“Once a Cesarean, always a Cesarean” has been the standard recommendation for many years. But the increasingly high cesarean section (C-section) rates around the world have led doctors to reassess the risks of a cesarean section versus delivering vaginally after having a previous C-section.
Repeat C-section or VBAC? The answer is not straightforward. Both options do come with some risks, and those risks vary depending on the woman and the specific pregnancy.
Here’s what you need to know about a vaginal birth after cesarean section and what you should discuss with your doctor if you want to try delivering your next baby vaginally.
If you’re pregnant again and your last baby was born via cesarean section, this time you have two choices about how to give birth:
- an elective repeat caesarean section (ERCS), or
- a VBAC. “VBAC” stands for “vaginal birth after cesarean” and refers to giving birth through the vagina after a woman has already had a C-section. Vaginal birth also includes deliveries assisted by forceps or ventouse.
Planning for a vaginal birth after caesarean (VBAC) or choosing an ERCS have different benefits and risks (see below).
A TOLAC (trial of labor after cesarean delivery) is the attempt to have a VBAC. If it is successful, TOLAC results in a vaginal birth. If it is not successful, you will need another cesarean delivery.
2) What are my chances of giving birth vaginally after having a C-section?
As long as you are an appropriate candidate for a VBAC, there are good chances to succeed: about 60 to 80% of women who attempt a VBAC will deliver vaginally.
There are certain factors which affect the chances of success, both related to the mother and the baby (see below). Nevertheless, it’s impossible to predict with certainty who will be able to have a vaginal delivery and who will end up with a repeat c-section.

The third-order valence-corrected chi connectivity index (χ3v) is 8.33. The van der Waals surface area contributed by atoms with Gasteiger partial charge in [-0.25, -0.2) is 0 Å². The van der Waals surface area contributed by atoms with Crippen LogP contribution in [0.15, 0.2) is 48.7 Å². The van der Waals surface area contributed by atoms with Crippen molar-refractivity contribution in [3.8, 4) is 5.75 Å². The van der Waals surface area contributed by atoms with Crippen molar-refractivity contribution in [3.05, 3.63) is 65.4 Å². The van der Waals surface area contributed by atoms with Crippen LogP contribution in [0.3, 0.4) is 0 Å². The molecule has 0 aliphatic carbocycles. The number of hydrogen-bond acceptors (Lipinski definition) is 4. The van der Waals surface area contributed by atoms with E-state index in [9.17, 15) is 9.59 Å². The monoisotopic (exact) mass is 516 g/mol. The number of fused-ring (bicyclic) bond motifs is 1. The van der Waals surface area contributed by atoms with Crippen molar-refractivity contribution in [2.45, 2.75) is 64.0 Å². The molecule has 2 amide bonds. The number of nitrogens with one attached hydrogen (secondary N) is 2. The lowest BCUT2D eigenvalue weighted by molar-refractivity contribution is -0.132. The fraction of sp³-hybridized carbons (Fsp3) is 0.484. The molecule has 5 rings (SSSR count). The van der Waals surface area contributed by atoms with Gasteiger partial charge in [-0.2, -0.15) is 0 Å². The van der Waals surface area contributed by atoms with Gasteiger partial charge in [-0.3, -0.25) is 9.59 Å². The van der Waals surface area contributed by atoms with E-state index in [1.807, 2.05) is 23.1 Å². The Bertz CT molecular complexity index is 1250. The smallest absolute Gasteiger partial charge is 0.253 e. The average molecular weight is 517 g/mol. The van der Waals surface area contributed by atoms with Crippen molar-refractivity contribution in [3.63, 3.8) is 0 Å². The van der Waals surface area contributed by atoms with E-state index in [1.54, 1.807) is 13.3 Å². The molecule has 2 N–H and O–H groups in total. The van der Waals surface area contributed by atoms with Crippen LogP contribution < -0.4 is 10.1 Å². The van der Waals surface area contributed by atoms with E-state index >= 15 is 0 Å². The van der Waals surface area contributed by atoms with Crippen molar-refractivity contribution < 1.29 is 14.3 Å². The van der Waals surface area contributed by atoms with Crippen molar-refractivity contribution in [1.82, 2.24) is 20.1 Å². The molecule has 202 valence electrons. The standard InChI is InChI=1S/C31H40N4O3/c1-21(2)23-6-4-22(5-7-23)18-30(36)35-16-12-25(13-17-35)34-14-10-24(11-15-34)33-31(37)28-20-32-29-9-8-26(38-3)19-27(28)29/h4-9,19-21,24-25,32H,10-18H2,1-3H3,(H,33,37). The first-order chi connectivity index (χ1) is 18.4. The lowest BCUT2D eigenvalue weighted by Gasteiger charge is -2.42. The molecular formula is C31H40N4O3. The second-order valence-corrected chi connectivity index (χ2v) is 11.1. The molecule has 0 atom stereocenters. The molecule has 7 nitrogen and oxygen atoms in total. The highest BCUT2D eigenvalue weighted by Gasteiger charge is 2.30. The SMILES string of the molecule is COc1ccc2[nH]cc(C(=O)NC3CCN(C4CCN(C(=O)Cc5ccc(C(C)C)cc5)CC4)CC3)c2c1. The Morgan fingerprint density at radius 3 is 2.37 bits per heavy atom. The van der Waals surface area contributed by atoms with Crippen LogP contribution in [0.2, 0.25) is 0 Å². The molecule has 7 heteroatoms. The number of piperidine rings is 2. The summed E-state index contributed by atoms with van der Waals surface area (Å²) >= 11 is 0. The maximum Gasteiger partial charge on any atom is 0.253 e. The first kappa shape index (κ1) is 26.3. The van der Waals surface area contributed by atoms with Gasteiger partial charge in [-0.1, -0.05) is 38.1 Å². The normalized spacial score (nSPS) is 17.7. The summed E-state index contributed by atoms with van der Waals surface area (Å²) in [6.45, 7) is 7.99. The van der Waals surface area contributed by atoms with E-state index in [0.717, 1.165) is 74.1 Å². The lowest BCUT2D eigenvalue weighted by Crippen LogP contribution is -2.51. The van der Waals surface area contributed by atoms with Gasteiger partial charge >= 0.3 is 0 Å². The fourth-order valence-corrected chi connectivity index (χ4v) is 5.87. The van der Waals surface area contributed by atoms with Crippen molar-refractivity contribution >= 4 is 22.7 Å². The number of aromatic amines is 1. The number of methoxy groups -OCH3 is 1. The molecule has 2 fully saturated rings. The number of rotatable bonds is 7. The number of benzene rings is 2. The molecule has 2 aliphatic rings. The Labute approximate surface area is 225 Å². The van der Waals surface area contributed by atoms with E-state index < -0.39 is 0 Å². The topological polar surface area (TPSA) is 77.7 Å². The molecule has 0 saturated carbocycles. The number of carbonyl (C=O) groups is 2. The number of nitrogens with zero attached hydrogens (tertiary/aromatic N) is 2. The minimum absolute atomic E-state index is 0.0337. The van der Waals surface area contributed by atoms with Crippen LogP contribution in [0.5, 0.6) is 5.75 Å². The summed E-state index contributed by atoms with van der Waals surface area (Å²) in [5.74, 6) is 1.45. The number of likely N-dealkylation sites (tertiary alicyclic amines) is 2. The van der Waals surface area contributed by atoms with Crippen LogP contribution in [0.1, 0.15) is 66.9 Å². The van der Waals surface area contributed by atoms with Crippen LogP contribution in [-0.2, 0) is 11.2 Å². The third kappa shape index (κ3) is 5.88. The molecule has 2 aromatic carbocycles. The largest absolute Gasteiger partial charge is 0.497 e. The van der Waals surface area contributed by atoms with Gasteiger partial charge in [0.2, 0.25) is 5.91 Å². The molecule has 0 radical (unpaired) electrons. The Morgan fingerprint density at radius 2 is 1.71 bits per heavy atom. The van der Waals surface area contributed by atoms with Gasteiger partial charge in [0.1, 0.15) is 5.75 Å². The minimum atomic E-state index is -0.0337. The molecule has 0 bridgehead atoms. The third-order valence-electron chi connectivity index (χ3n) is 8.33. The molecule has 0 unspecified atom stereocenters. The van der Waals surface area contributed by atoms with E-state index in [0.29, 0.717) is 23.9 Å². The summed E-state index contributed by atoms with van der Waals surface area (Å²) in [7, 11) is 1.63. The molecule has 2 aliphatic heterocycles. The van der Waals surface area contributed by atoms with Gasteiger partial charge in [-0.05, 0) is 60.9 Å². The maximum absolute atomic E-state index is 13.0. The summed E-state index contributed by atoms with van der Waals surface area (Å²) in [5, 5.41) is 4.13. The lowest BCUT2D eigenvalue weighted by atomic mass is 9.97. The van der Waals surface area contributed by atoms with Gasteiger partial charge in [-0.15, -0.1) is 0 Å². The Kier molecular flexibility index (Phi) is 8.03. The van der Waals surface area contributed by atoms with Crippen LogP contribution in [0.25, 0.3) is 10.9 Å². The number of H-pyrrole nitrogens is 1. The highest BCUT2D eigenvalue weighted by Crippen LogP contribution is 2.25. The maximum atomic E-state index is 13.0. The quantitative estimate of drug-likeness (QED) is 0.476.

A previous vaginal delivery, particularly previous VBAC, is the single best predictor of successful VBAC and is associated with a VBAC success rate of 85–90%.
Planned VBAC is appropriate for the majority of women who:
- are pregnant with one fetus (as opposed to twins/multiples),
- their baby is positioned head down (cephalic presentation),
- have a pregnancy at term (37+0 weeks or beyond),
- have had one previous lower segment caesarean delivery.
4) When is VBAC contraindicated?
Planned VBAC is strongly discouraged in the following cases:
- Three or more previous caesarean deliveries. See below in case you have two previous C-sections.
- The uterus has ruptured during a previous labor, as this increases considerably your risk (7 times higher) of a recurrent uterine rupture with the next pregnancy.
- The previous caesarean section was “classical”. In the vast majority of women, the uterus is cut horizontally, in its lower segment. This is called a low-transverse uterine incision. Rarely, a vertical incision in the upper uterus is required, this is known as a “classical” incision. Occasionally, a J- or T-shaped cut is performed. In both cases of vertical and J/T-shaped incision there is higher risk for uterine rupture. Therefore, it is very important to know which incision was performed in your previous C-section. You should note that the type of scar on your skin does not necessarily match the one on your uterus.
- A previous uterine surgery, such as fibroid removal (myomectomy), as this increases the risk of uterine rupture.
- There is other pregnancy complications that requires a C-section.There are certain absolute contraindications to vaginal birth that apply irrespective of the presence or absence of a scar (e.g. placenta previa)
- Breech presentation (the baby comes with buttocks and/or feet first) or other abnormal presentations.
- Multiple pregnancies (twins or more).
5) What factors reduce my changes of having a successful VBAC?
In general, the chances of success are lower in the following situations:
- The reason for the previous c-section is likely to be problem this time around. Let’s say that a woman who already had a vaginal delivery and then had a c-section because her baby was breech (buttocks or feet first) is much more likely to have a successful VBAC than one who had a previous c-section after achieving full dilation and pushing for three hours, which may signal a narrow basin.
- Labor is induced (did not start spontaneously).